I have learned some of the things that make me tick: creativity and friendships.

Knitting and Daniela makes me feel like I really live here.

But, I think next time I'll make a hat.
Surely that will be finished before I really am a grandma.

Monday, April 16, 2007

Sarah’s Guide to Southern Italy

I have certainly clocked some mileage this week.
And taken more modes of public transportation than I care to recount.
But, in the end, it was all worth it.

Our little crew of four set out for Amalfi on Thursday morning.
The Turners, Ryan’s friend Ryan, and myself were under the impression that we would be soaking up the sun in a mere 4 hours.
We were stoked.

We were sadly mistaken.
Our trip ended up taking about 7 hours.
But it was adventure-filled, so we were entertained.

After a euro-star to Naples, we got on a ghetto above-ground metro thing to Sorrento, and then boarded a bus for the most insane ride of all time.
I don’t know who was crazy enough to make the roads along the Amalfi coast, but I bet you a round of Limoncello that they never meant for a greyhound to go free-wheeling around these hairpin turns.
Between my nausea and gasps of fear, I managed to snap this picture of Franco, our rock-star of a bus driver.

Not only did he think it was hilarious that I would grab onto anything around me when I saw my life flash before my eyes, but he had no problem driving the bus monstrosity with one hand as he wedged between cliffs, walls, cars, and people.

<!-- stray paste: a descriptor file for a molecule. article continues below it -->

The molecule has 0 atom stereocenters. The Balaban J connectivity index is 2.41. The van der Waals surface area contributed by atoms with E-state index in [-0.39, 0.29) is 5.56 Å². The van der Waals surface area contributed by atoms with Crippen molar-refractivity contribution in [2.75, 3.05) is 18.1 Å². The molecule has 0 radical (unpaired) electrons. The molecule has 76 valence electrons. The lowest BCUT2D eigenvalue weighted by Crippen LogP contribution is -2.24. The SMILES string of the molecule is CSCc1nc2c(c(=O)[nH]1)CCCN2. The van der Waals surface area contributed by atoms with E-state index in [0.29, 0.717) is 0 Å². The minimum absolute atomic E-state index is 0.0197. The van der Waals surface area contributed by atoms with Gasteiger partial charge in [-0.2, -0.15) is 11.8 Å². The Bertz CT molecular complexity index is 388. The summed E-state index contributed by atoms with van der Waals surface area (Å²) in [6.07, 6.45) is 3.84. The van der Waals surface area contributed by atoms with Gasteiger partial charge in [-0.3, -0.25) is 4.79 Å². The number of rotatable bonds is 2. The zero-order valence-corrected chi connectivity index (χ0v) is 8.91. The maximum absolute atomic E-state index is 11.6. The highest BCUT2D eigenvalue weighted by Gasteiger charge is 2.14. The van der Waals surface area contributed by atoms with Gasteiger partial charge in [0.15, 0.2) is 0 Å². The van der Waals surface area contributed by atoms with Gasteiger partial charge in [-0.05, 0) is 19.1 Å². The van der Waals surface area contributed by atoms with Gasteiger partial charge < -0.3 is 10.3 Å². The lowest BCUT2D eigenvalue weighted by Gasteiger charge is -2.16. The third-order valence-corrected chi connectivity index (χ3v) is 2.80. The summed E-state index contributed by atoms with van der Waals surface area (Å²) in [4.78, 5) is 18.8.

Here are the two Ryans, smiling because they can’t see off the edge of the cliff from Lea Anne’s window.

Our hotel was perfect and Lea Anne and I easily spotted where we would spend the entire next day.

Amalfi really is so cute and it was the perfect spot to soak up some sun, mentally rest, and spiritually recharge.
It was also a great place to enjoy the culture of the South of Italy.
The South is famous for ginormous lemons.
My roommates had requested a large lemon for our apartment.

But after seeing them, I was greatly disturbed and just couldn’t bring myself to pack that freak show in my backpack.
Sorry, girls.

During the day, Lea Anne and I laid out and had a really yummy lunch of salmon pizza.
Trust me—it was great!

The boys were not exactly into the laying-out scene so they rented a boat and drove to Positano.